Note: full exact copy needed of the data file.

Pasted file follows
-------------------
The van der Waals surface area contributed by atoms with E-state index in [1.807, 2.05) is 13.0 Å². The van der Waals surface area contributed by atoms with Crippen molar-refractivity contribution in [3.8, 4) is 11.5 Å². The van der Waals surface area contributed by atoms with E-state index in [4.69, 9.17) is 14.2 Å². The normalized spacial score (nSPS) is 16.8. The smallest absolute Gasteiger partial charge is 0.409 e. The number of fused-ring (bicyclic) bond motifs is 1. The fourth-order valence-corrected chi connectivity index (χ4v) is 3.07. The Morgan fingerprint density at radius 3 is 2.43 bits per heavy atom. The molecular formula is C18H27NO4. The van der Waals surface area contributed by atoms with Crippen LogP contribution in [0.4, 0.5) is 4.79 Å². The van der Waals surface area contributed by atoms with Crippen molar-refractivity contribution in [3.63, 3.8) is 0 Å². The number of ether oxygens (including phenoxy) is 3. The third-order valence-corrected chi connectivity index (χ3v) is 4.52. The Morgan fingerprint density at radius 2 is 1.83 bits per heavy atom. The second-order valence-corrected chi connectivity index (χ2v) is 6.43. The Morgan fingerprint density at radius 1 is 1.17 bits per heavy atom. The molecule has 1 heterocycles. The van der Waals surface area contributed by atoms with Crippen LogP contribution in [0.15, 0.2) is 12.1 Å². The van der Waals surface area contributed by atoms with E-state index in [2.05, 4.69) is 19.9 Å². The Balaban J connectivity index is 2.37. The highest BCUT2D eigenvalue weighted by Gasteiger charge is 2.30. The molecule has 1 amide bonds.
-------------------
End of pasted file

The van der Waals surface area contributed by atoms with E-state index in [1.807, 2.05) is 13.0 Å². The van der Waals surface area contributed by atoms with Crippen molar-refractivity contribution in [3.8, 4) is 11.5 Å². The van der Waals surface area contributed by atoms with E-state index in [4.69, 9.17) is 14.2 Å². The normalized spacial score (nSPS) is 16.8. The smallest absolute Gasteiger partial charge is 0.409 e. The number of fused-ring (bicyclic) bond motifs is 1. The fourth-order valence-corrected chi connectivity index (χ4v) is 3.07. The Morgan fingerprint density at radius 3 is 2.43 bits per heavy atom. The molecular formula is C18H27NO4. The van der Waals surface area contributed by atoms with Crippen LogP contribution in [0.4, 0.5) is 4.79 Å². The van der Waals surface area contributed by atoms with Crippen molar-refractivity contribution in [3.63, 3.8) is 0 Å². The number of ether oxygens (including phenoxy) is 3. The third-order valence-corrected chi connectivity index (χ3v) is 4.52. The Morgan fingerprint density at radius 2 is 1.83 bits per heavy atom. The second-order valence-corrected chi connectivity index (χ2v) is 6.43. The Morgan fingerprint density at radius 1 is 1.17 bits per heavy atom. The molecule has 1 heterocycles. The van der Waals surface area contributed by atoms with Crippen LogP contribution in [0.15, 0.2) is 12.1 Å². The van der Waals surface area contributed by atoms with E-state index in [2.05, 4.69) is 19.9 Å². The Balaban J connectivity index is 2.37. The highest BCUT2D eigenvalue weighted by Gasteiger charge is 2.30. The molecule has 1 amide bonds.